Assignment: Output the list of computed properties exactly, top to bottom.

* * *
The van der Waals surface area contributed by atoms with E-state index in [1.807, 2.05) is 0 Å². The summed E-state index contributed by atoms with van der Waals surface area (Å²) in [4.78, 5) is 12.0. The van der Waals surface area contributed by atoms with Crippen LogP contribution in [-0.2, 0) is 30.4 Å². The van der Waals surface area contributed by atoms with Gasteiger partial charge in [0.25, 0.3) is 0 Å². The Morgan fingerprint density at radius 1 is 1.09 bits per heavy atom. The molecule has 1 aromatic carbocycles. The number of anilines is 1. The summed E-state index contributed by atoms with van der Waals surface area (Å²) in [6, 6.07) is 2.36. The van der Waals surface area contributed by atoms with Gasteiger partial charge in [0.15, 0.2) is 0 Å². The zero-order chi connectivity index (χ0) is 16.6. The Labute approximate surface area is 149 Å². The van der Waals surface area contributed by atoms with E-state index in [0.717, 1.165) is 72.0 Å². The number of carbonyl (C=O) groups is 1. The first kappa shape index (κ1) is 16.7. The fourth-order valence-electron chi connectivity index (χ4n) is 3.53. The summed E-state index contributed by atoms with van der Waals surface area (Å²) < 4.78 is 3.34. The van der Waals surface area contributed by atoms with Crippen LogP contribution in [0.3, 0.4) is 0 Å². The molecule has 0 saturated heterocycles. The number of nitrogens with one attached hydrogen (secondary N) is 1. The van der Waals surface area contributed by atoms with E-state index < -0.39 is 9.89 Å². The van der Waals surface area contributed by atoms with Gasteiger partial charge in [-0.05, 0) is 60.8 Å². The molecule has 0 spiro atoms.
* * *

The van der Waals surface area contributed by atoms with E-state index in [1.807, 2.05) is 0 Å². The summed E-state index contributed by atoms with van der Waals surface area (Å²) in [4.78, 5) is 12.0. The van der Waals surface area contributed by atoms with Crippen LogP contribution in [-0.2, 0) is 30.4 Å². The van der Waals surface area contributed by atoms with Gasteiger partial charge in [0.25, 0.3) is 0 Å². The Morgan fingerprint density at radius 1 is 1.09 bits per heavy atom. The molecule has 1 aromatic carbocycles. The number of anilines is 1. The summed E-state index contributed by atoms with van der Waals surface area (Å²) in [6, 6.07) is 2.36. The van der Waals surface area contributed by atoms with Gasteiger partial charge in [0.15, 0.2) is 0 Å². The zero-order chi connectivity index (χ0) is 16.6. The Labute approximate surface area is 149 Å². The van der Waals surface area contributed by atoms with E-state index in [0.717, 1.165) is 72.0 Å². The number of carbonyl (C=O) groups is 1. The first kappa shape index (κ1) is 16.7. The fourth-order valence-electron chi connectivity index (χ4n) is 3.53. The summed E-state index contributed by atoms with van der Waals surface area (Å²) < 4.78 is 3.34. The van der Waals surface area contributed by atoms with Crippen LogP contribution in [0.3, 0.4) is 0 Å². The molecule has 0 saturated heterocycles. The number of nitrogens with one attached hydrogen (secondary N) is 1. The van der Waals surface area contributed by atoms with E-state index < -0.39 is 9.89 Å². The van der Waals surface area contributed by atoms with Gasteiger partial charge in [-0.05, 0) is 60.8 Å². The molecule has 0 spiro atoms.